You’ve hit the streets. You’ve carried picket signs. You’ve joined choruses “No Justice, No Peace,” “I Can’t Breathe,” and even “Fight the Power.” You were angered not only at the deaths at the hands of police of Mike Brown, Eric Garner, Tamir Rice, and Akai Gurley, but the countless others whose names you may never know.
You go home, still fuming about the injustice of it all, tear gas in Ferguson fresh in your memory. Then when you get a chance to breathe, you ask: “Now what?” Well, none of this is over. Not by a longshot.
There’s still a lot more to do, but if history is any guide there’s more work to be done in legislatures, in offices, in committees and even in schools. Even if street demonstrations aren’t your thing and you’re looking for more perfunctory but effective ways to change the game, there is a lot you can do. So here are five things you can take up to move the fight for justice forward.
1. Learn and teach everything you can about the law where you are.
One of my favorite things to study in history is the Montgomery Bus Boycott. Many of us think it was just Rosa Parks sitting on a bus and refusing to give up her seat. But the truth is the entire action was a well-planned, brilliantly executed act of civil disobedience. Unsung heroes of that movement included Fred Gray, who represented Parks and Claudette Colvin and ultimately the Montgomery Improvement Association all the way to the Supreme Court; E.D. Nixon, a longtime civil rights activist; and JoAnn Robinson, president of the Women’s Political Council.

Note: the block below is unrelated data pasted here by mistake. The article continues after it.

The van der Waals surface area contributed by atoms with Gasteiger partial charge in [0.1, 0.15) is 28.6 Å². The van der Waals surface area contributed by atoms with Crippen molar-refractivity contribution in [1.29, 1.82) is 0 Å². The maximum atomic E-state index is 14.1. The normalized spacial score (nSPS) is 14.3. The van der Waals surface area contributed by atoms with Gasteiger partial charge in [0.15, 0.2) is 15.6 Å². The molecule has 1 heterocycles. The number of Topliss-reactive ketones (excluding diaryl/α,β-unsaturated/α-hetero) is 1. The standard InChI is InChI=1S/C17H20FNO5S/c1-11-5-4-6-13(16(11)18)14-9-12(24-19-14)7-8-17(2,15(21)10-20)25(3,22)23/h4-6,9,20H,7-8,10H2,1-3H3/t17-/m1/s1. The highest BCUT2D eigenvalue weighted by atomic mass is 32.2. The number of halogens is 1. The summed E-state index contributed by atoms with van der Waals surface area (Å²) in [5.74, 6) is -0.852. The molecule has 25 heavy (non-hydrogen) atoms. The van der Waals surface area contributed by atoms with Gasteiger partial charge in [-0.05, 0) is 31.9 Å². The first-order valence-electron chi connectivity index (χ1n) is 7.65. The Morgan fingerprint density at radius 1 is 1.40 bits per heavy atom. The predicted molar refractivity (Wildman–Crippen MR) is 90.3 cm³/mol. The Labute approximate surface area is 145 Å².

Each of them were well-versed in what the law could and couldn’t do when they decided to act. They taught the many others involved in the boycott, and although the State of Alabama basically broke every human rights law guaranteed to U.S. citizens, they steadfastly marched on knowing they had done nothing wrong. The result was the entire country seeing regular working people subject to violations of their right to “life, liberty, and the pursuit of happiness.” By the time the boycott got to the Supreme Court, they had won both legal and public sentiment and Montgomery’s segregation law was declared unconstitutional.
2. Get an audience with local, state, and Congressional lawmakers.
In grade school we learn that there are three branches of government: executive, judicial, and legislative. The executive branch (mayors, governors, presidents) are in charge of implementing and enforcing the law; the judicial branch (criminal, civil and appellate courts) are in charge of interpreting and administering the law; and the legislative (U.S. Senate, U.S. House, state senates and assemblies and town and city councils) are in charge of making the law.